Stocks followed-up two days of lower volume losses with a solid session of broad-based gains on expanding volume yesterday. The Nasdaq Composite rebounded 0.9%, wiping out the previous day’s loss and enabling the index to close where it began the week. Both the small-cap Russell 2000 and mid-cap S&P 400 indices also advanced 0.9%, while the S&P 500 similarly gained 0.8%. Contrary to recent action, the Dow Jones Industrials lagged a bit, but its 0.6% gain was still enough for the blue chip index to close at a new high. As anticipated, new support of its prior downtrend line helped the S&P to bounce yesterday, while the Dow’s support of its prior high did the same for that index.
Total volume was 5% higher than the previous day’s level in both exchanges, causing both the S&P and Nasdaq to register a bullish “accumulation day.” However, despite the rise in turnover, volume in both the NYSE and Nasdaq still came in below the respective 50-day average levels. While it was certainly positive that higher volume confirmed yesterday’s gains, the modest expansion in turnover indicates many institutional players still remained on the sidelines. In the Nasdaq, for example, volume has come in above its 50-day average level in only two of the past seven sessions. Yesterday was not one of them Although it is only February, recent volume levels have been more typical of the annual summer doldrums.
Market internals were positive yesterday, though not by an overly wide margin. In the Nasdaq, advancing volume exceeded declining volume by only 3 to 2. The NYSE ratio was positive by just less than 2 to 1. Generally speaking, we like to see advancing volume exceed expanding volume by at least 2 to 1 in order to confirm an “up” day. In fact, it’s not uncommon for the ratio to be positive by more than 4 to 1 on strong “accumulation days.” This ratio is important because it tells us how much volume is behind the stocks that were gaining or declining. We feel it gives a more accurate view of what is happening “beneath the surface” than merely following the number of issues advancing or declining (standard market breadth).
Among yesterday’s top sectors, the PowerShares Halter China Index ($HXC) rallied 1.7% and closed at a new all-time high. Our long position in FXI (iShares Xinhua China 25 Fund) surged 2.1% to a new high as well. The Biotech Index ($BTK), which we pointed out to subscribers on February 17, also showed a lot of relative strength and gained 1.9% yesterday. The index again closed at a new 5-year high.
We once again saw an inverse relationship between transportation and oil-related stocks yesterday. The DJ Transportation Average gained 1.2% and finished at a fresh record high, but the Oil Service Index ($OSX) fell 2.3%. The $OSX also closed back below its 50-day moving average after recovering above it for only one day. Since the start of the month, the $OSX has been in a steady downtrend and resistance of that downtrend line is what stopped the February 21 advance. OIH (Oil Service HOLDR) closed yesterday near the price we covered that short position for a 10-point gain back on February 10. However, you may consider re-shorting OIH in anticipation of the downtrend’s resumption. If shorting OIH near its current level, a stop at least one point over the February 21 high is ideal. The daily chart of OIH below illustrates resistance of its current downtrend line:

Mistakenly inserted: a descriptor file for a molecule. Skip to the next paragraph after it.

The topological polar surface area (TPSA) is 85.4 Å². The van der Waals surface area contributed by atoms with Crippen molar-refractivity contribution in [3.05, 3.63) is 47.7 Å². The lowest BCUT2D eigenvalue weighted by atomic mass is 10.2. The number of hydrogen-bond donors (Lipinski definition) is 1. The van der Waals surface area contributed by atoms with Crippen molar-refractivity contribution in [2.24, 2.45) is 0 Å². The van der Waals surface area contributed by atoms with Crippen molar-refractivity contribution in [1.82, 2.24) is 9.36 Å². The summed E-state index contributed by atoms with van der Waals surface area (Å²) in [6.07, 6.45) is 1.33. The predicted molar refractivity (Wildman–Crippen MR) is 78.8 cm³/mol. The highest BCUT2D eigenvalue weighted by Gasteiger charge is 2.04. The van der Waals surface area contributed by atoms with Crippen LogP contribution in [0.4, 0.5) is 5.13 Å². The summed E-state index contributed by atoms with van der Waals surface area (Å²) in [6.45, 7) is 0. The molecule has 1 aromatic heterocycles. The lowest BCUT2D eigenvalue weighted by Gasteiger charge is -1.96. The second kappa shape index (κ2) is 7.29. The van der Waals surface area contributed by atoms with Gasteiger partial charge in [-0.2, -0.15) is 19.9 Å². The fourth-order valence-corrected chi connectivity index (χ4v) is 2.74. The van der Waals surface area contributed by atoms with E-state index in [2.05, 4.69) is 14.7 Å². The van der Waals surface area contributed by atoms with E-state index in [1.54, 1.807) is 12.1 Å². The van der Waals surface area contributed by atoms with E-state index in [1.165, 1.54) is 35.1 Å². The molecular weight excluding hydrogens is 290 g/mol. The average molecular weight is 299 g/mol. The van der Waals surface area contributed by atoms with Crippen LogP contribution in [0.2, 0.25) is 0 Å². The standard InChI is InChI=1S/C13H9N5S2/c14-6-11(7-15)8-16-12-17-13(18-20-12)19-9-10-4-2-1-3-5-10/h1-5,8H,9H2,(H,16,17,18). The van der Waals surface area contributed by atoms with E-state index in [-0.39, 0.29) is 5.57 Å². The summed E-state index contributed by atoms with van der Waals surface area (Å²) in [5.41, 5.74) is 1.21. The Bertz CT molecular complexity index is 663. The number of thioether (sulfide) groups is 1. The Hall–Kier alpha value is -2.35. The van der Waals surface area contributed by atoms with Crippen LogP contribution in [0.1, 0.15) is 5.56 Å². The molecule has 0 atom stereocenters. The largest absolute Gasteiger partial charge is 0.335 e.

On the flip side, we like how the Semiconductor Index ($SOX) bounced off support of its 50-day moving average yesterday. As we mentioned last week, the daily chart of the $SOX is choppy, but the uptrend line from the low of October 2005 remains intact. The chart below illustrates yesterday’s bounce off the 50-day MA, as well as support of the primary uptrend line:
We feel the Semiconductor Index now provides low-risk entry points on the long side, BUT the one big concern is that the Nasdaq remains below its primary downtrend line. Nevertheless, buying one of the Semiconductor ETFs at current levels presents a positive risk/reward ratio because you can simply place your stop below yesterday’s low. The downside risk would therefore be minimal, while the potential profit is large, particularly if the primary uptrend resumes. Of the three main semiconductor ETFs (SMH, IGW, and PSI), we would recommend avoiding SMH due to its relative weakness that is caused by too heavy a concentration in Intel. Both IGW and PSI, on the other hand, are consolidating nicely. Regular subscribers will see our trigger, stop, and target prices on IGW below.
IGW – iShares Semiconductors
Trigger = above 66.55 (above 20-day MA and Feb. 21 high)
Target = new high (will trail stop)
Stop = 64.70 (below 50-day MA)
Shares = 300
Notes = See commentary above for explanation of the setup.
Daily Performance Report:
Below is an overview of all open positions, as well as a performance report on all positions that were closed only since the previous day’s newsletter. Net P/L figures are based on the $50,000 Wagner Daily model account size. Changes to open positions since the previous report are listed in red text below:
Open positions (coming into today):
FXI long (400 shares from Feb. 21 entry) –
bought 73.15, stop 72.20, target new high (will trail stop), unrealized points = + 1.32, unrealized P/L = + $528
MDY short (300 shares from Feb. 21 entry) –
shorted 140.87, stop 142.82, target 133.70, unrealized points = (1.45), unrealized P/L = ($435)
Closed positions (since last report):
Current equity exposure ($100,000 max. buying power):
Because MDY closed in close proximity to our stop yesterday, we have bumped the stop just 12 cents higher to give the play a little “wiggle room” on the open. We also raised the stop on FXI.
here for glossary and explanation of terms used in The Wagner Daily
Click here to view MTG’s past performance results (updated monthly).
Edited by Deron Wagner,
MTG Founder and